“ Mountain in Lake District, Height 388m/1,271 feet „
I have been a keen walker since I was four years old, when my parents put me in a pair of Save the Elephant wellies and took me marsh hopping in the Yorkshire Dales. To this day, I would say that there is nothing I get a greater kick from than being outdoors, mountain climbing, horizon chasing, stream jumping and downhill running. In the development of this is a passion, Hallin Fell is a Lakeland fell that occupies a special place in my affections. It is what I would describe as having been my first real mountain.
Hallin Fell is one of that group of summits that could be described as a mountain more in heart than in height. Poised midway down the eastern shore of Ullswater and classed as one of the far Eastern fells, its huge summit cairn stands at a relatively inconsequential height of only 388m (1,271 feet). A rocky topped little gnome among giants, you might expect it to disappear into obscurity with all that Lakeland has to offer. But anyone who was to bypass Hallin in favour of greater heights would be missing quite a treat.
There are two methods of access to the foot of Hallin Fell, by car or by Lakeland style public transport. There is a small amount of parking at Hallin Hawes, either in the layby at the mountain's feet or outside the new church, but drivers should be aware that there is only one road on this side of Ullswater, and that it is thin, winding and lined by paint scratching dry stone walls. There is also a hair raising zigzag road that leads from the lake shore up to the beginning of the track. For nervous drivers, or for those wishing to make a day of it, the Howtown jetty of the Ullswater steamer service is only around a half mile walk from Hawes. Anyone willing to add a little extra climbing to their day can leave the car in Patterdale and take the steamer across the lake - a brilliant experience in itself.
Given Hallin's limited height the variety of routes up the hill is limited - effectively there is one track running from opposite the church and branching into several tracks which subsequently reunite at the top. The ground itself is easy and well walked, with no technical stages, but do not underestimate the climb: all tracks are short, sweet, and steep, and although you may not be climbing for long (depending on fitness) the backs of your legs will definitely know you are exercising!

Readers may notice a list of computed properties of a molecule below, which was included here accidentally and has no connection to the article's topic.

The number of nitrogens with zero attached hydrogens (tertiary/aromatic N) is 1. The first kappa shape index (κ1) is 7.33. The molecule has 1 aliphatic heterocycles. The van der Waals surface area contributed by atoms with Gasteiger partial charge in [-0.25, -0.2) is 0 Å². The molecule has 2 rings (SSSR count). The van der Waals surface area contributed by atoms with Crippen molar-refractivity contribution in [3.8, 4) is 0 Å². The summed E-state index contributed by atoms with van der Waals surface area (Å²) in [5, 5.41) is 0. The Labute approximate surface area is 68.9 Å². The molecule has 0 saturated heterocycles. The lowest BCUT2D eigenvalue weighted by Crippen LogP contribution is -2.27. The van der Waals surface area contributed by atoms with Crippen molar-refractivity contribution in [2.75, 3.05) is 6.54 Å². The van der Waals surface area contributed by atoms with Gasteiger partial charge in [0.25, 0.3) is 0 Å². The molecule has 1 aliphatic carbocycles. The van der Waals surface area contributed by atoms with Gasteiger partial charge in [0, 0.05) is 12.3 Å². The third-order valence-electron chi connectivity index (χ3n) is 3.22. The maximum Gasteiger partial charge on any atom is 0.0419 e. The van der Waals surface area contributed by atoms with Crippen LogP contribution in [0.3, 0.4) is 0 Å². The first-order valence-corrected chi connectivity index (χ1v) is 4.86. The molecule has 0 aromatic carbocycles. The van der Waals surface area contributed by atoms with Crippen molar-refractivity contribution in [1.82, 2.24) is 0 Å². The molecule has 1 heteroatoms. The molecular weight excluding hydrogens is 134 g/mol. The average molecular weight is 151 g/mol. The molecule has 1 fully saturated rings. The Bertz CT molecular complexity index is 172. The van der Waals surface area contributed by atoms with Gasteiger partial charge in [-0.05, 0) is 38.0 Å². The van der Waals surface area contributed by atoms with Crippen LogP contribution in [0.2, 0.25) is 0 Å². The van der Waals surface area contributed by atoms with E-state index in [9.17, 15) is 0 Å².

Navigation is straightforward as all paths lead to the summit, but do stick to the path: the far side of Hallin falling away to Ullswater is steep and craggy, and there are still rocky outcrops even on the more benign western face. Also bear in mind that once you get to the top, Hallin's relatively exposed position means that the wind is often very strong, and so walkers should be careful on the uneven ground.
Once you have braved the steep gradient and swallowed your disappointment at the multiple false summits, you will find yourself at the summit cairn (one of the largest in the Lake District). Here is where you receive your reward. Standing alone as it does at the end of the Steel Knotts ridge, Hallin commands a panaromic view in all directions. To your back lies the long, smooth ridge of Highstreet, with the fan of Martindale, Bannerdale and Boredale each trimmed by red brackened ridges: at your feet, the deep blue stripe of Ullswater spreading away in both directions: to your front, a view to some of Lakeland's highest mountains, Blencathra, Dollywagon and the two ridged summit of Helvellyn.
Given the isolated position of Hallin (it is divided from all other summits by a considerable up and down) and the lack of car parks in the area, it is admittedly hard to include in other walks. There is a good track leading around the fell for those visiting on the steamer, or it can be climbed as an extra before taking the walk back to Patterdale.
The good points
The key good point of Hallin is of course the view - described by Wainright as one of the best in the lakes. It is also very good as a mountain for children or inexperienced walkers. It gives an idea of how to deal with steep ascents when climbing higher peaks, and is suitably lofty that you get a real feeling of achievement when you get to the top.
A few bad points
There are only two bad points to Hallin, one of which has led to the other. It is one of the more popular mountains in the lakes and so is often busy (this being mountain busy - so maybe twenty to thirty people at a time!) The summer crowds have resulted in erosion of wide sweeping tracks right up the fell, and the many boots have cut deep steps into parts of the mountain. It's not what you would describe as a fascinating climb, as you would find on some of the larger mountains - the effort is made for the scenery rather than for the ground itself.
At the risk of sounding preachy, I'm going to add this note to all of my walking reviews. Mountain weather and mountain ground are both unpredictable: however easy your planned walk, do not go out without a good map and compass and serviceable waterproofs. Walking and the outdoors are incredible, but they are also very powerful - make sure you treat them with respect!
I would definitely recommend that everyone braves the crowds and climbs Hallin Fell. It's a wonderful miniature mountain, despite its tiny size, and one that highly deserves your attention. If you are like me, then you will walk up with your eyes on your feet, ignoring everything around you, take the pain of the climb: and when you reach the summit, only then will you look up and let the view take your breath away.